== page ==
Beyond the War on Terrorism: Towards the New Intelligence Network
37 Pages Posted: 14 Feb 2007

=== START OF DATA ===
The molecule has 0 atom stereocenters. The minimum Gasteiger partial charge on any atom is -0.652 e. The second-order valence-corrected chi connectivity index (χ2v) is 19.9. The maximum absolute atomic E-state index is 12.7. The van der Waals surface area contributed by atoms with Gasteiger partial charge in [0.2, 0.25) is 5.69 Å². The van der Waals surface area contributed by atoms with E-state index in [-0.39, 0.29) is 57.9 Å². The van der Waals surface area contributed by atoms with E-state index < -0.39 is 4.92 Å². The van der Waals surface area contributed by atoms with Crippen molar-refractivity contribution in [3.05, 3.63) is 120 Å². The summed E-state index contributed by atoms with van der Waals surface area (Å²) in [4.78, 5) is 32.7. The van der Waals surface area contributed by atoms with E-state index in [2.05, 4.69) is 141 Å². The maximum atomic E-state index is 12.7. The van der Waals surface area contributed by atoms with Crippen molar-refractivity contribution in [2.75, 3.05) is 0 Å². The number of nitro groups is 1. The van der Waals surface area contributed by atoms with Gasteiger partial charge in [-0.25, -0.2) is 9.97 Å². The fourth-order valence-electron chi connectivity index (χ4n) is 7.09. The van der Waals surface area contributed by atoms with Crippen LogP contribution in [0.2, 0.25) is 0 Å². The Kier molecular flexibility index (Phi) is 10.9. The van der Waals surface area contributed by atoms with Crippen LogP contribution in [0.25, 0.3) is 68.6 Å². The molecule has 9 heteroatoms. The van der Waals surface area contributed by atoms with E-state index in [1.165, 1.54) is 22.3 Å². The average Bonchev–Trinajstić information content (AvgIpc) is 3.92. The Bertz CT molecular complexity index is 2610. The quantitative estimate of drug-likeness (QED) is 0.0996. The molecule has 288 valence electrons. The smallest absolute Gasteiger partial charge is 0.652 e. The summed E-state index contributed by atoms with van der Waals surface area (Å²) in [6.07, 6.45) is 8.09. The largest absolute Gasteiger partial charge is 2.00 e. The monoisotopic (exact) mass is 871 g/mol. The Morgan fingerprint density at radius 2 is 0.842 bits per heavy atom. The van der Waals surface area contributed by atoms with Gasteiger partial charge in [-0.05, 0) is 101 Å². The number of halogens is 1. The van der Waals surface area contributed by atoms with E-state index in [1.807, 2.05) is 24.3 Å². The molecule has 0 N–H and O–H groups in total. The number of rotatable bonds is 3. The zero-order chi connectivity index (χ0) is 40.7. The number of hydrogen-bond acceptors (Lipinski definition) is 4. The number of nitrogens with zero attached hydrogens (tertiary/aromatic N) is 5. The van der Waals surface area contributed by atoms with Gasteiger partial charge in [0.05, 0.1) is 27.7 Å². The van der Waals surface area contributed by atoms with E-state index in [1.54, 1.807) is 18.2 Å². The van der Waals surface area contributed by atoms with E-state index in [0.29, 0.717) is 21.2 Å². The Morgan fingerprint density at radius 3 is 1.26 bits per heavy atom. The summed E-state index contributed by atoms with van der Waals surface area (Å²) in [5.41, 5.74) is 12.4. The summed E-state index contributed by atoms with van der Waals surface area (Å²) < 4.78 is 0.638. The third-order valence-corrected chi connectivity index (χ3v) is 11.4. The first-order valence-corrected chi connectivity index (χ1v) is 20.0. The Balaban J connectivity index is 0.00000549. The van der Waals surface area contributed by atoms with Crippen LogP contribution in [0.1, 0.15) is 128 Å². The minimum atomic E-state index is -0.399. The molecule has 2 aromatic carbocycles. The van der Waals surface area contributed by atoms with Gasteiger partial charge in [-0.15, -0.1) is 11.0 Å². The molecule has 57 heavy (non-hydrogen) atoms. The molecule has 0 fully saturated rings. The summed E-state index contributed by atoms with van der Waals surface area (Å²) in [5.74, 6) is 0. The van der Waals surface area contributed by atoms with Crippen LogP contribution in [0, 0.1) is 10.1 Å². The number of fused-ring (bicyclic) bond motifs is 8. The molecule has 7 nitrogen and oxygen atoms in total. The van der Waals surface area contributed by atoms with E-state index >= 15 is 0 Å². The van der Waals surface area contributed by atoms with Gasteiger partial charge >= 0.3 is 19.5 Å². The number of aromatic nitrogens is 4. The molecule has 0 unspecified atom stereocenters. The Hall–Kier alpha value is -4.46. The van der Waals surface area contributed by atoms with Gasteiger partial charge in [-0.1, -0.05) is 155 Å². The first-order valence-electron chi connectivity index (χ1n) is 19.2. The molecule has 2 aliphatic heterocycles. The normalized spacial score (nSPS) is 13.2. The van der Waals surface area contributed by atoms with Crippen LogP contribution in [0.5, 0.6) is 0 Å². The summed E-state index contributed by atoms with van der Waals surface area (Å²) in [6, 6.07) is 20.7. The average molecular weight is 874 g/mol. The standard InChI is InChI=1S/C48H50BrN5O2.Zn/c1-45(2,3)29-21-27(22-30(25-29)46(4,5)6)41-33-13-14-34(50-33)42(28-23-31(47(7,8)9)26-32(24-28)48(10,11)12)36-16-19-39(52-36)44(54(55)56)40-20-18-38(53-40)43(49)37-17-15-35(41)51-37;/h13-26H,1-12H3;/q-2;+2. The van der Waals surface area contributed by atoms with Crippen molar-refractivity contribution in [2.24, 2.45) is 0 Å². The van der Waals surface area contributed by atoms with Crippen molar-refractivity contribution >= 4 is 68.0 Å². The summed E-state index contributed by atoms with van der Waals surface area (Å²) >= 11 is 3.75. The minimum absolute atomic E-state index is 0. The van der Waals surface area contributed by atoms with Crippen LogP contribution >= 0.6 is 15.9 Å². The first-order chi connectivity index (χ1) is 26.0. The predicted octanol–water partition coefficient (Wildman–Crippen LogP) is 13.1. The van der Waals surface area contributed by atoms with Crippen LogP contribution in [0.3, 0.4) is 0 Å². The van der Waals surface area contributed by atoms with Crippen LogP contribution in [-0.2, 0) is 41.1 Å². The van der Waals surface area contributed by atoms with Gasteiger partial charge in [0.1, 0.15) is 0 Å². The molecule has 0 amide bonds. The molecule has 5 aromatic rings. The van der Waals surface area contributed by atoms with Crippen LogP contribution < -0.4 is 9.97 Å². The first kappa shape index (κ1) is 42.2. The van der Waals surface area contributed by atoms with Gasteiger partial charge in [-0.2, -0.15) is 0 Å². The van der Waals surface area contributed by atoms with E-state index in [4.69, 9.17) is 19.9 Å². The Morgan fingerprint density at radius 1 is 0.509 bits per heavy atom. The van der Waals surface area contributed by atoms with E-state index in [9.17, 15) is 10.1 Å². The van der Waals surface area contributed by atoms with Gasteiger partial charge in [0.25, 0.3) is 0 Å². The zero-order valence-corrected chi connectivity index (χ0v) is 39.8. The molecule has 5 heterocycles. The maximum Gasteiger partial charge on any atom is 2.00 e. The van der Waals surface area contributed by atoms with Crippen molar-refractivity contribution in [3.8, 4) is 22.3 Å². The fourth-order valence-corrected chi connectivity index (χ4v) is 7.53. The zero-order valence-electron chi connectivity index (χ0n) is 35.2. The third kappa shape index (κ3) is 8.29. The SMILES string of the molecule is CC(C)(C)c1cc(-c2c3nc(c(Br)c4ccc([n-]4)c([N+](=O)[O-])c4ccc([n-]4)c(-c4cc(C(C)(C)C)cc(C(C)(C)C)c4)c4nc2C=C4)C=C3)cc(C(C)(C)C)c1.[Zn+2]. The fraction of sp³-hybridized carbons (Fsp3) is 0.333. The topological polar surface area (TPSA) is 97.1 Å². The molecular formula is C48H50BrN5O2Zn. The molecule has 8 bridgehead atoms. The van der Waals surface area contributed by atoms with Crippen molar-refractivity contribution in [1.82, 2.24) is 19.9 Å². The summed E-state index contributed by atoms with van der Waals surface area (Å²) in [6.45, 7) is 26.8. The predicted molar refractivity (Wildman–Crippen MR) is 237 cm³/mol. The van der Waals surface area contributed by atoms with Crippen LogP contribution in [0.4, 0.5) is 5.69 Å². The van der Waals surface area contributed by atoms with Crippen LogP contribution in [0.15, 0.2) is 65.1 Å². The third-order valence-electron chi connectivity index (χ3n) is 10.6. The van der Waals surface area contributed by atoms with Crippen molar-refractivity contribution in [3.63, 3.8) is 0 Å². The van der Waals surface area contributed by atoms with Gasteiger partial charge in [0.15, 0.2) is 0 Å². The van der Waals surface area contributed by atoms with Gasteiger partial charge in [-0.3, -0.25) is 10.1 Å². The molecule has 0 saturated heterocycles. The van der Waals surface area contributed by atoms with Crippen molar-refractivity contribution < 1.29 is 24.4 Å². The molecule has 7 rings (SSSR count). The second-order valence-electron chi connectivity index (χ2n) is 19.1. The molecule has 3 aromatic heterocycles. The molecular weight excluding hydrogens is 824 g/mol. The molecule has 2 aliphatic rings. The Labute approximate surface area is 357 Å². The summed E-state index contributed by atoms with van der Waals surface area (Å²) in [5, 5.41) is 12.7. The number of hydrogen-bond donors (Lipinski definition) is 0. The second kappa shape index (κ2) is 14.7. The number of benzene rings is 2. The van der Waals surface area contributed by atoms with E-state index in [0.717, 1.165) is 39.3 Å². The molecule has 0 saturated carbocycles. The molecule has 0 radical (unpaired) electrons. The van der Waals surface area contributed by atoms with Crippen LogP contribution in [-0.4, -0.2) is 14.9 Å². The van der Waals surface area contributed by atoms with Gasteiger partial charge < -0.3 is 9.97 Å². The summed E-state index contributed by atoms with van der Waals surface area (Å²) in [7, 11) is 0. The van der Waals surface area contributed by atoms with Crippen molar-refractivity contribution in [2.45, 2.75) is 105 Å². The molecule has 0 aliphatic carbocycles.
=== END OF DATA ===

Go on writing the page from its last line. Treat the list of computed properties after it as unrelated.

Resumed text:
In Terrorism, Freedom, and Security, Philip B. Heymann undertakes a wide-ranging study of how the United States can - and in his view should - respond to the threat of international terrorism. Heymann makes clear his own policy and legal preferences. First, he firmly rejects the widely used metaphor of the United States engaging in a "war" on terrorism. Second, Heymann advocates the paramount importance of intelligence to identify and disrupt terrorists' plans and to prevent terrorists from attacking their targets. At the same time, however, a heightened reliance on accurate and timely intelligence comes with risks. Heymann is concerned about the creation and consequences of an "intelligence state" in the U.S. In this Review's Part I, we assess the idea of a war on terrorism as policy tool and metaphor. We also examine Heymann's alternative instruments, including diplomacy, intelligence, control over terrorist finances, and law enforcement. As a related topic, we consider the safeguards that Heymann develops for preventing the rise of an American intelligence state. This Review's Part II looks at two additional aspects of Heymann's vision of future uses of intelligence to thwart terrorism. In Part II.A., we describes the contours of data mining, a technique of intelligence analysis that Heymann advocates. Although Heymann notes that data mining is likely to have an adverse effect on privacy, he does not develop detailed safeguards in response. A Pentagon blue ribbon panel, the Technology and Privacy Advisory Committee (TAPAC), has, however, developed a recommended framework for governmental use of data mining techniques, and we assess the TAPAC recommendations. Finally, in this Review's Part II.B., we turn to an important policy discussion related to data mining: how can the USIC better disseminate intelligence within a proposed new intelligence network? We sketch the proposed form of the new intelligence network and analyze four important legal and policy questions that it raises.
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